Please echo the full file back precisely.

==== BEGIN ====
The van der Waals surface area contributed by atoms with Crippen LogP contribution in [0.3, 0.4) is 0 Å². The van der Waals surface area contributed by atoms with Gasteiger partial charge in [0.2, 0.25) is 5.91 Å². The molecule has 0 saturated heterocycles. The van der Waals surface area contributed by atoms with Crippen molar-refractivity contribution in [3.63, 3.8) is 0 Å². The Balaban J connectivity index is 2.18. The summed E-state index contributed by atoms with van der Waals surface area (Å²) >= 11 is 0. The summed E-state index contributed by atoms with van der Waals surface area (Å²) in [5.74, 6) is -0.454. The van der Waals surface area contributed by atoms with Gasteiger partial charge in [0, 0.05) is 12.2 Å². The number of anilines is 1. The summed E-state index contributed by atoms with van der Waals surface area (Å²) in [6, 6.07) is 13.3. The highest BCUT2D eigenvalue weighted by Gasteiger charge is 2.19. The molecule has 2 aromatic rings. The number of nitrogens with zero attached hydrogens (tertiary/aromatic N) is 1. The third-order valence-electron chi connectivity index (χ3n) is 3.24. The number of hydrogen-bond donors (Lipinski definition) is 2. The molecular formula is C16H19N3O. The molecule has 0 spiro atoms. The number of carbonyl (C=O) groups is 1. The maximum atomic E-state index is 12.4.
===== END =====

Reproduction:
The van der Waals surface area contributed by atoms with Crippen LogP contribution in [0.3, 0.4) is 0 Å². The van der Waals surface area contributed by atoms with Gasteiger partial charge in [0.2, 0.25) is 5.91 Å². The molecule has 0 saturated heterocycles. The van der Waals surface area contributed by atoms with Crippen molar-refractivity contribution in [3.63, 3.8) is 0 Å². The Balaban J connectivity index is 2.18. The summed E-state index contributed by atoms with van der Waals surface area (Å²) >= 11 is 0. The summed E-state index contributed by atoms with van der Waals surface area (Å²) in [5.74, 6) is -0.454. The van der Waals surface area contributed by atoms with Gasteiger partial charge in [0, 0.05) is 12.2 Å². The number of anilines is 1. The summed E-state index contributed by atoms with van der Waals surface area (Å²) in [6, 6.07) is 13.3. The highest BCUT2D eigenvalue weighted by Gasteiger charge is 2.19. The molecule has 2 aromatic rings. The number of nitrogens with zero attached hydrogens (tertiary/aromatic N) is 1. The third-order valence-electron chi connectivity index (χ3n) is 3.24. The number of hydrogen-bond donors (Lipinski definition) is 2. The molecular formula is C16H19N3O. The molecule has 0 spiro atoms. The number of carbonyl (C=O) groups is 1. The maximum atomic E-state index is 12.4.